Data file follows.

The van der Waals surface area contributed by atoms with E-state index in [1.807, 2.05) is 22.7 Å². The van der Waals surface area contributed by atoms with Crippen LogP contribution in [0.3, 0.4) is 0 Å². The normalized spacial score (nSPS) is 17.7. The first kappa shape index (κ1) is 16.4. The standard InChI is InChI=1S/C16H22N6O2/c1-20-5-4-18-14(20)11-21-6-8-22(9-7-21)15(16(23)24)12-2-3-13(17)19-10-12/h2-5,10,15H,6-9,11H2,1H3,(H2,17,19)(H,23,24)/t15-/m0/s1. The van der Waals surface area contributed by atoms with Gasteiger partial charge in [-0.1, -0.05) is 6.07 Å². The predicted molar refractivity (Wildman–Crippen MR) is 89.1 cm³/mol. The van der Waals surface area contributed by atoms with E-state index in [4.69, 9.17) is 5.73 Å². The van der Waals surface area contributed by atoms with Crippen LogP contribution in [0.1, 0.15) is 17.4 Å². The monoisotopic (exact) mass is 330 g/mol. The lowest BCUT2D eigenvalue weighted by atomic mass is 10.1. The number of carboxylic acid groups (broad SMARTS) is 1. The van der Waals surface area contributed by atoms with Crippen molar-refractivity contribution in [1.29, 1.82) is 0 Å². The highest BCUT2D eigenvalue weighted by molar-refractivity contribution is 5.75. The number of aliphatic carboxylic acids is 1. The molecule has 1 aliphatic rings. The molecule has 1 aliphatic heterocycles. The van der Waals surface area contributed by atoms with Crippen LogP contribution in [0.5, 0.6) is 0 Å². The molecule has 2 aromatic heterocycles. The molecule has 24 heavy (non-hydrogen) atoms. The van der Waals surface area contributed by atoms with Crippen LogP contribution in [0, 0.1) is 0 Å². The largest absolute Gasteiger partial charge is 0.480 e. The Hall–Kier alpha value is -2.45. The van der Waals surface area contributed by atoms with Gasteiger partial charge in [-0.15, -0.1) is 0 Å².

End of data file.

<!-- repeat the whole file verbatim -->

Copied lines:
The van der Waals surface area contributed by atoms with E-state index in [1.807, 2.05) is 22.7 Å². The van der Waals surface area contributed by atoms with Crippen LogP contribution in [0.3, 0.4) is 0 Å². The normalized spacial score (nSPS) is 17.7. The first kappa shape index (κ1) is 16.4. The standard InChI is InChI=1S/C16H22N6O2/c1-20-5-4-18-14(20)11-21-6-8-22(9-7-21)15(16(23)24)12-2-3-13(17)19-10-12/h2-5,10,15H,6-9,11H2,1H3,(H2,17,19)(H,23,24)/t15-/m0/s1. The van der Waals surface area contributed by atoms with Gasteiger partial charge in [-0.1, -0.05) is 6.07 Å². The predicted molar refractivity (Wildman–Crippen MR) is 89.1 cm³/mol. The van der Waals surface area contributed by atoms with E-state index in [4.69, 9.17) is 5.73 Å². The van der Waals surface area contributed by atoms with Crippen LogP contribution in [0.1, 0.15) is 17.4 Å². The monoisotopic (exact) mass is 330 g/mol. The lowest BCUT2D eigenvalue weighted by atomic mass is 10.1. The number of carboxylic acid groups (broad SMARTS) is 1. The van der Waals surface area contributed by atoms with Crippen molar-refractivity contribution in [1.29, 1.82) is 0 Å². The highest BCUT2D eigenvalue weighted by molar-refractivity contribution is 5.75. The number of aliphatic carboxylic acids is 1. The molecule has 1 aliphatic rings. The molecule has 1 aliphatic heterocycles. The van der Waals surface area contributed by atoms with Crippen LogP contribution in [0.5, 0.6) is 0 Å². The molecule has 2 aromatic heterocycles. The molecule has 24 heavy (non-hydrogen) atoms. The van der Waals surface area contributed by atoms with Crippen LogP contribution in [0, 0.1) is 0 Å². The largest absolute Gasteiger partial charge is 0.480 e. The Hall–Kier alpha value is -2.45. The van der Waals surface area contributed by atoms with Gasteiger partial charge in [-0.15, -0.1) is 0 Å².